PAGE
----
Time could end within our planet’s lifespan

The good news is that new research does not suggest that time could end in 2012. The bad news is that it suggests time could end just 3.7 billion years later than that.

A 2010 paper submitted to the research collection arXiv by scientists at the University of California-Berkeley suggests that there is a 50 percent chance time will end in the next 3.7 billion years, taking all of us with it in the manner of a black hole.

The possibility of time being finite is a solution to a problem that is inherent in eternal time, known as the measure problem. The gist, according to PhysOrg.com, is this: in eternal time and in an eternally expanding universe, all possible events occur an infinite number of times. Even if something seems completely unlikely in our limited context – winning the lottery, for example – it is technically infinitely reoccurring on a long enough timeline.

This poses a serious contradiction to the science of probability, which most scientists take to be a necessary feature of reality. Though we can view our short-term probabilities on a comparably short-term scale, if only to make them functional, science in an eternal timeline cannot actually know why these probabilities work.

In order to solve the measure problem, the Berkeley researchers have proposed that time may not actually be eternal, meaning that the integrity of probabilities is safe. And according to Technology Review, the most conservative estimates for a possible end of time are within the lifetime of the Earth and Sun.

According to PhysOrg.com, the theory is a purely logical conclusion based on three assumptions: first, the fairly common agreement that the universe is eternally inflating; second, that “the definition of probability is based on the relative frequency of an event”; and third, that in an infinite universe, science could only determine probabilities by limiting its source material to “a finite subset of the infinite multiverse.”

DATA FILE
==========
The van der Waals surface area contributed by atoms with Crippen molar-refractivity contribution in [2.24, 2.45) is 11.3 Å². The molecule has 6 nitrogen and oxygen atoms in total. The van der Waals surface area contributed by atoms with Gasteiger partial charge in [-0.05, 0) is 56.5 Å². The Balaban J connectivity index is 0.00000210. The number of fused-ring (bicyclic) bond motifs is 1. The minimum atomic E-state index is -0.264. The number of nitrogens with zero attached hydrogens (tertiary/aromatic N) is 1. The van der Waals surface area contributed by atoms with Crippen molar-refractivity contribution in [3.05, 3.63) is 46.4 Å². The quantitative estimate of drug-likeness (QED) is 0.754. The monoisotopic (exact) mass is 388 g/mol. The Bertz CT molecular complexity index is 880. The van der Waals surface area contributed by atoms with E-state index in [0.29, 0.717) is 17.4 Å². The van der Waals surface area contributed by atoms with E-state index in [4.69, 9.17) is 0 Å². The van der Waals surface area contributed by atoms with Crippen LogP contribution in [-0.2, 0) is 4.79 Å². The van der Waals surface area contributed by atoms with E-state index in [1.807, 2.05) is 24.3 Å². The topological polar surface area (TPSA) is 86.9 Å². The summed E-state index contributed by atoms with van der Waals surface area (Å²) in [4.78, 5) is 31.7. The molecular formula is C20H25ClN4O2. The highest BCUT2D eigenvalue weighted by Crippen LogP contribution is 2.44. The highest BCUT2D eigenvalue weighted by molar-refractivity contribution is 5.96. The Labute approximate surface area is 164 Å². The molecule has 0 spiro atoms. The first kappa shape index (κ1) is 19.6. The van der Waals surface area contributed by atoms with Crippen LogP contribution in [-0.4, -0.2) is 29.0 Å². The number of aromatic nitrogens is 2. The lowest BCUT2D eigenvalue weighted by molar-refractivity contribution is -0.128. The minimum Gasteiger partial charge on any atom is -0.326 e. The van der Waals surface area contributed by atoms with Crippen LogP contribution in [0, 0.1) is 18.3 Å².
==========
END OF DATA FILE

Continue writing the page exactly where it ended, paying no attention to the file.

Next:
This last assumption is still in debate, but if time should end up ending, don’t be too afraid – if you happen to be around in three-odd billion years, you won’t explicitly experience the possible end of time in a conscious way. The study states that “the observer will necessarily run into the cutoff before observing the demise of any other system,” according to PhysOrg.com, which compared the scenario to crossing a black hole’s threshold.

One Comment

  1. Thanks for reporting on the present mass extinction. However, it’s important to point out that the mass extinction is most definitely happening now, with 50 to 100 species becoming extinct today and every day. The authors estimate that *within* 300 years we’ll have lost 75% of species, which is their definition of a mass extinction.

    It should also be pointed out that present conservation efforts are only scratching the surface of this crisis. Our food, our health and our lives depend on biodiversity and we all need to become aware of what’s going on around us in the natural world. In fact, the Core Curriculum is running its second annual Ecolympics from April 1 to 15 to raise awareness about this problem. The Ecolympics are a challenge for us all to become aware of our footprint on the environment and reduce its impact. We’re having individual challenge events, film nights, nature walks and a vegetarian cooking class. We will also have some awesome eco-prizes. We encourage broad participation from the entire BU community — and beyond. Check out our blog at http://ecolympics.blogspot.com/ and our main
    page here: http://www.bu.edu/core/ecolympics/

    We’re all Competing for Team Earth.
    Sustainably yours,
    Daniel Hudon
    Natural Science Lecturer,
    CAS Core Curriculum.